Prompt/Prompter: To Kerravonsen, who prompted "Harry wanted to get away from the Wizarding world... was another galaxy far enough away?" on my LJ 2011 Wishlist.

Disclaimer: I do not own Harry Potter or Stargate: Atlantis. Written for fun, not profit.

A/N: Post–HP. Seasons 3, then 4 of SG:A.

Harry wasn't sure why this old tale surfaced in his mind. It shouldn't have. It was a mostly loved by muggles, despite its creator, and he hadn't thought much of Peter's adventures since he was a small boy, standing in a doorway, watching as Dudley leaned in close to his television, chin waggling as he sputtered a new requirement: "I want a pirate ship—and a hook! And…" Because, with Dudley, there was always an "and."

While his cousin fantasized about the details, Harry imagined an escape, to a far off land. Away from this one. Eventually, Harry had found that escape, at Hogwarts, in a world of wands and wizardry and destiny… Surely, that was adventure enough.

No, Peter Pan and his Neverland should not have been on his mind. But it was.

"I have to leave," he said, knowing they, his constant companions, would hear. They would not need an explanation, because they felt it, the weight of their new status. And even though they didn't understand it, they knew that Harry could no longer see the colors of his world. It was dull, muted, shaded gray with tragedy. "Just for a while," he added, not sure if it was true.

Because this world, this magic, that had once been his escape, was no longer his Neverland.

"I've been told he was rather brilliant, your son." Because Harry knew that saying again that he was "very sorry" for her loss would do neither of them good. He shifted, awkward, unsure of how he should continue. Dropping in on a stranger for tea was not a habit. "A medical doctor, am I correct?"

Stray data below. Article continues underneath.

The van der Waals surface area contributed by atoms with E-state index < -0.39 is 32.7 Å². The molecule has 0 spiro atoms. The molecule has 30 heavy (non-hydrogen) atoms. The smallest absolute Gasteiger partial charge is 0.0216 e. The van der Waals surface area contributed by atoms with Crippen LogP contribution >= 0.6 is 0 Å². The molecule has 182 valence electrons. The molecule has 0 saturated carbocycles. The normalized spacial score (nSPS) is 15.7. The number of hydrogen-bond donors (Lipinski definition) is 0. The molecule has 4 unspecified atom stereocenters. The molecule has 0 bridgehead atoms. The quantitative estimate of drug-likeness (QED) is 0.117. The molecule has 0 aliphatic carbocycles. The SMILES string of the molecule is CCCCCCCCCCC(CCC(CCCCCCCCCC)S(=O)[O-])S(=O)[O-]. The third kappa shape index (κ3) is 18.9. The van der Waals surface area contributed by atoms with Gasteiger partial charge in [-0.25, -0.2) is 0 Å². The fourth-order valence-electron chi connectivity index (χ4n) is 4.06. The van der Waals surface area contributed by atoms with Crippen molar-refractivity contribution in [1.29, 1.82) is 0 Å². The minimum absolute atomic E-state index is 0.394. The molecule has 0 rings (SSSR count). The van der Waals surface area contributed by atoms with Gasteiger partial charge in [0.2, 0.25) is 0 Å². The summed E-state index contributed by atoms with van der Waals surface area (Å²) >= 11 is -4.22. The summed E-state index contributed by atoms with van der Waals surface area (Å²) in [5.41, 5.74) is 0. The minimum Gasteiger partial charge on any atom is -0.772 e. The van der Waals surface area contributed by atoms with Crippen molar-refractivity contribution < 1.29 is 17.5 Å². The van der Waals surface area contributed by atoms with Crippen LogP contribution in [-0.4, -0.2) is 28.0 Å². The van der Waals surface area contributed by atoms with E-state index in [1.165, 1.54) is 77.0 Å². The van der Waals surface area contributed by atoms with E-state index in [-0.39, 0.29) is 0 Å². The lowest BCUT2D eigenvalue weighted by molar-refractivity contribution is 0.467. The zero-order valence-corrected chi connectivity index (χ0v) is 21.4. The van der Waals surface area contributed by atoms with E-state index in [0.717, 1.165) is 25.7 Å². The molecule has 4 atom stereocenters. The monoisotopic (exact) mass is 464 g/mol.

The woman sniffled, but her face, which had seconds ago been drained of color by the mere mention of her son, was now glowing with a fresh blush. Harry returned the shy expression as soon as he realized why…Of course, he should have realized his words would affect her: her squib son had just been praise by "the" Harry Potter. Even after the war, even after having his picture plastered over the papers, he was still ashamed at how easy it was for him to use his celebrity for his own gains.

Without meaning to, he reached up, patting down the hair over his brow.

Mrs. Beckett raised her head a little higher. "Brilliant," she agreed, "my Carson. He was trying to find a way of 'curing' squibs, when he made his big discovery. Of course, most of our kind, well, they ignored his papers on genes. Called it blasphemy, most the older families, the idea that magic could be tracked through testing the blood…but the muggles…" And she shook her head, as if she barely believed it. "…The muggles, they do have a love for their science."

Harry took the lead and leaned forward, forgetting the tray of biscuits the witch had laid out for him. "The magic gene?" Her sad smile confirmed it. Harry chewed his bottom lip. "I'm particularly interested in how muggles would find a use for it. I understand no one around seems to know what Carson was working on… Or where the muggles sent him. It was classified."

Mrs. Beckett shifted her gaze, surveying her house a moment longer. It was a strange estate for a woman of her age and standing, mainly because it was both too modern and too muggle. One glimpse of it had told Harry how very much she must have loved her son, the lone squib of the family of seven.

Her tears, for the moment, in check, she leaned forward, her voice at a whisper. "My Carson, he told me more than he should 'ave, I suppose."

Harry raised a brow. "Did he?"

She nodded. "The muggles don't call it a magic gene, of course, because they don't rightly know about our world. My boy never told them, either." She looked particularly proud, her bright eyes wet. "The muggles called it the Ancient gene, and they found quite the interesting use for it."

Power. Harry knew it, knew what it could do, how it could corrupt, but he'd never put his own to use quite like this before. Power was made of money and influence and connections. Harry never realized quite how much of those three things was within his reach.

Still, keeping his 'research' secret, keeping it from his world, was difficult. It took time, nearly a year, for him to finally put all the pieces in place. But he'd done so expertly. By the time Harry Potter was introduced as one Dr. Harry Evans, even he'd convinced himself that his credentials were legitimate. No one seemed to know how he'd gotten involved in the Stargate Program so quickly or where he'd come from, but he was there, and everything mysteriously checked out whenever a background was run.